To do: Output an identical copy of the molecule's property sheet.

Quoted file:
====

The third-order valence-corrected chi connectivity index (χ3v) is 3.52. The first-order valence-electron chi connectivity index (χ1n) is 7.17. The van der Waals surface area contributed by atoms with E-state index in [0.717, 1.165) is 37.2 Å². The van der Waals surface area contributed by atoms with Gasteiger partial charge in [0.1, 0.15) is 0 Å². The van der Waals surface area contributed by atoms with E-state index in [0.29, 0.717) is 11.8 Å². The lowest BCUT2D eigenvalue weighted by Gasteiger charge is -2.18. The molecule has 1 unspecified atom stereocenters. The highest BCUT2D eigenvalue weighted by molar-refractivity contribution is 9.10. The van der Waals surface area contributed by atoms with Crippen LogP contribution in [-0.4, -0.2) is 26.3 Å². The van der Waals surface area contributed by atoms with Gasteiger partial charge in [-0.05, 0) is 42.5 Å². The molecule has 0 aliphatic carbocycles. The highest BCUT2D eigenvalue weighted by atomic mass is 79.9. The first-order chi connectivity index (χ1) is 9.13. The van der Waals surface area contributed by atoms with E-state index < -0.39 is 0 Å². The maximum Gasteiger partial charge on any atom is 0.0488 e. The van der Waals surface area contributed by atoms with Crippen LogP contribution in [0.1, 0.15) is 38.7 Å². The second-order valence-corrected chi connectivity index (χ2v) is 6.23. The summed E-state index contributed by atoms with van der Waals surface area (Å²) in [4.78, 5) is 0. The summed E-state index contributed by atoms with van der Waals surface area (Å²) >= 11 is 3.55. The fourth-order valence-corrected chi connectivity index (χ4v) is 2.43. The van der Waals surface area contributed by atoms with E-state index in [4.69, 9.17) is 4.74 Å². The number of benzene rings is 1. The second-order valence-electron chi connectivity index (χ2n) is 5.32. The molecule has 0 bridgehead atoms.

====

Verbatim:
The third-order valence-corrected chi connectivity index (χ3v) is 3.52. The first-order valence-electron chi connectivity index (χ1n) is 7.17. The van der Waals surface area contributed by atoms with E-state index in [0.717, 1.165) is 37.2 Å². The van der Waals surface area contributed by atoms with Gasteiger partial charge in [0.1, 0.15) is 0 Å². The van der Waals surface area contributed by atoms with E-state index in [0.29, 0.717) is 11.8 Å². The lowest BCUT2D eigenvalue weighted by Gasteiger charge is -2.18. The molecule has 1 unspecified atom stereocenters. The highest BCUT2D eigenvalue weighted by molar-refractivity contribution is 9.10. The van der Waals surface area contributed by atoms with Crippen LogP contribution in [-0.4, -0.2) is 26.3 Å². The van der Waals surface area contributed by atoms with Gasteiger partial charge in [-0.05, 0) is 42.5 Å². The molecule has 0 aliphatic carbocycles. The highest BCUT2D eigenvalue weighted by atomic mass is 79.9. The first-order chi connectivity index (χ1) is 9.13. The van der Waals surface area contributed by atoms with E-state index < -0.39 is 0 Å². The maximum Gasteiger partial charge on any atom is 0.0488 e. The van der Waals surface area contributed by atoms with Crippen LogP contribution in [0.1, 0.15) is 38.7 Å². The second-order valence-corrected chi connectivity index (χ2v) is 6.23. The summed E-state index contributed by atoms with van der Waals surface area (Å²) in [4.78, 5) is 0. The summed E-state index contributed by atoms with van der Waals surface area (Å²) >= 11 is 3.55. The fourth-order valence-corrected chi connectivity index (χ4v) is 2.43. The van der Waals surface area contributed by atoms with E-state index in [4.69, 9.17) is 4.74 Å². The number of benzene rings is 1. The second-order valence-electron chi connectivity index (χ2n) is 5.32. The molecule has 0 bridgehead atoms.